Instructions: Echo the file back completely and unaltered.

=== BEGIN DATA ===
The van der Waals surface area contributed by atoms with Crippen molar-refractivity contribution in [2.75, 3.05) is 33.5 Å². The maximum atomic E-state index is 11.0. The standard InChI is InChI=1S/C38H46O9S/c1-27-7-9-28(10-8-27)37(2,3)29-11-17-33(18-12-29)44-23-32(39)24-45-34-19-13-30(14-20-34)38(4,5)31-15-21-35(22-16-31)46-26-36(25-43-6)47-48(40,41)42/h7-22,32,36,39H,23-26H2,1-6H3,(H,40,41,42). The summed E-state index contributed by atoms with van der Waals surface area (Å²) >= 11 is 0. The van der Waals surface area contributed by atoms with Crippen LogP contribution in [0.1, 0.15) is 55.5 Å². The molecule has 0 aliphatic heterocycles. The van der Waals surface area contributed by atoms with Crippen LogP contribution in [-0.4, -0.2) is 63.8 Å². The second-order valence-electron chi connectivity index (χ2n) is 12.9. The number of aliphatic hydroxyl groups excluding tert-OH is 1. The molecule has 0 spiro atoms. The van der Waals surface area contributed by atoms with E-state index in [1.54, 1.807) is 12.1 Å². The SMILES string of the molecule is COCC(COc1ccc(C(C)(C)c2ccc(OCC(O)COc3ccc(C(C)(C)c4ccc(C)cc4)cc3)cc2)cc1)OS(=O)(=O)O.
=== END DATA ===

The van der Waals surface area contributed by atoms with Crippen molar-refractivity contribution in [2.75, 3.05) is 33.5 Å². The maximum atomic E-state index is 11.0. The standard InChI is InChI=1S/C38H46O9S/c1-27-7-9-28(10-8-27)37(2,3)29-11-17-33(18-12-29)44-23-32(39)24-45-34-19-13-30(14-20-34)38(4,5)31-15-21-35(22-16-31)46-26-36(25-43-6)47-48(40,41)42/h7-22,32,36,39H,23-26H2,1-6H3,(H,40,41,42). The summed E-state index contributed by atoms with van der Waals surface area (Å²) >= 11 is 0. The van der Waals surface area contributed by atoms with Crippen LogP contribution in [0.1, 0.15) is 55.5 Å². The molecule has 0 aliphatic heterocycles. The van der Waals surface area contributed by atoms with Crippen LogP contribution in [-0.4, -0.2) is 63.8 Å². The second-order valence-electron chi connectivity index (χ2n) is 12.9. The number of aliphatic hydroxyl groups excluding tert-OH is 1. The molecule has 0 spiro atoms. The van der Waals surface area contributed by atoms with E-state index in [1.54, 1.807) is 12.1 Å². The SMILES string of the molecule is COCC(COc1ccc(C(C)(C)c2ccc(OCC(O)COc3ccc(C(C)(C)c4ccc(C)cc4)cc3)cc2)cc1)OS(=O)(=O)O.